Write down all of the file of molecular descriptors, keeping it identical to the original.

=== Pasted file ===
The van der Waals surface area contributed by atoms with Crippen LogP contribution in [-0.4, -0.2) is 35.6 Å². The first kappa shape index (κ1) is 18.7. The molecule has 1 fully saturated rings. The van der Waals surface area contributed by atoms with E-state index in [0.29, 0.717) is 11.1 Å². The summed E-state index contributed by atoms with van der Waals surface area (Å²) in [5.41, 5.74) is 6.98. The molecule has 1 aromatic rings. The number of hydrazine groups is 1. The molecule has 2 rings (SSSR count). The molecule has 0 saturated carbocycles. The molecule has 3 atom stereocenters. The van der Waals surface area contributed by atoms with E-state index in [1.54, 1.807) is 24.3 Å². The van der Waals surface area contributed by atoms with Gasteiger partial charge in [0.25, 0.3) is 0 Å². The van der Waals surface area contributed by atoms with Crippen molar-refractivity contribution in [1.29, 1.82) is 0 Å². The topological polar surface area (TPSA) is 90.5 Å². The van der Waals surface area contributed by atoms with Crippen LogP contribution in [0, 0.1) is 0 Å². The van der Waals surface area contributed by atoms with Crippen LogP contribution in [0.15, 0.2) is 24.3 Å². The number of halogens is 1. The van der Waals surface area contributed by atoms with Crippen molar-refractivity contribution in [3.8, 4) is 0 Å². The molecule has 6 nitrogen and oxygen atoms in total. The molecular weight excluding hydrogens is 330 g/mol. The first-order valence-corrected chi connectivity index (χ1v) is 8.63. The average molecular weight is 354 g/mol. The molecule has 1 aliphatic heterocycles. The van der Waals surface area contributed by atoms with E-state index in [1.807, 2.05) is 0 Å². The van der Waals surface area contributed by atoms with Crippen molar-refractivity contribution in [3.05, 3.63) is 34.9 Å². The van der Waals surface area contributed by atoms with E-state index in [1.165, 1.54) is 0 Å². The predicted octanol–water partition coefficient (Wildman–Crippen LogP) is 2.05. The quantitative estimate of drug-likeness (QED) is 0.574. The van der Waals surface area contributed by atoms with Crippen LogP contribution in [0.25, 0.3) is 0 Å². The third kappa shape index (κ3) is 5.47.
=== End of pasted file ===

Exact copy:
The van der Waals surface area contributed by atoms with Crippen LogP contribution in [-0.4, -0.2) is 35.6 Å². The first kappa shape index (κ1) is 18.7. The molecule has 1 fully saturated rings. The van der Waals surface area contributed by atoms with E-state index in [0.29, 0.717) is 11.1 Å². The summed E-state index contributed by atoms with van der Waals surface area (Å²) in [5.41, 5.74) is 6.98. The molecule has 1 aromatic rings. The number of hydrazine groups is 1. The molecule has 2 rings (SSSR count). The molecule has 0 saturated carbocycles. The molecule has 3 atom stereocenters. The van der Waals surface area contributed by atoms with E-state index in [1.54, 1.807) is 24.3 Å². The van der Waals surface area contributed by atoms with Gasteiger partial charge in [0.25, 0.3) is 0 Å². The van der Waals surface area contributed by atoms with Crippen molar-refractivity contribution in [1.29, 1.82) is 0 Å². The topological polar surface area (TPSA) is 90.5 Å². The van der Waals surface area contributed by atoms with Crippen LogP contribution in [0, 0.1) is 0 Å². The van der Waals surface area contributed by atoms with Crippen LogP contribution in [0.15, 0.2) is 24.3 Å². The number of halogens is 1. The van der Waals surface area contributed by atoms with Crippen molar-refractivity contribution in [3.8, 4) is 0 Å². The molecule has 6 nitrogen and oxygen atoms in total. The molecular weight excluding hydrogens is 330 g/mol. The first-order valence-corrected chi connectivity index (χ1v) is 8.63. The average molecular weight is 354 g/mol. The molecule has 1 aliphatic heterocycles. The van der Waals surface area contributed by atoms with E-state index in [1.807, 2.05) is 0 Å². The van der Waals surface area contributed by atoms with Crippen molar-refractivity contribution in [3.05, 3.63) is 34.9 Å². The van der Waals surface area contributed by atoms with E-state index in [1.165, 1.54) is 0 Å². The predicted octanol–water partition coefficient (Wildman–Crippen LogP) is 2.05. The quantitative estimate of drug-likeness (QED) is 0.574. The van der Waals surface area contributed by atoms with Crippen LogP contribution in [0.25, 0.3) is 0 Å². The third kappa shape index (κ3) is 5.47.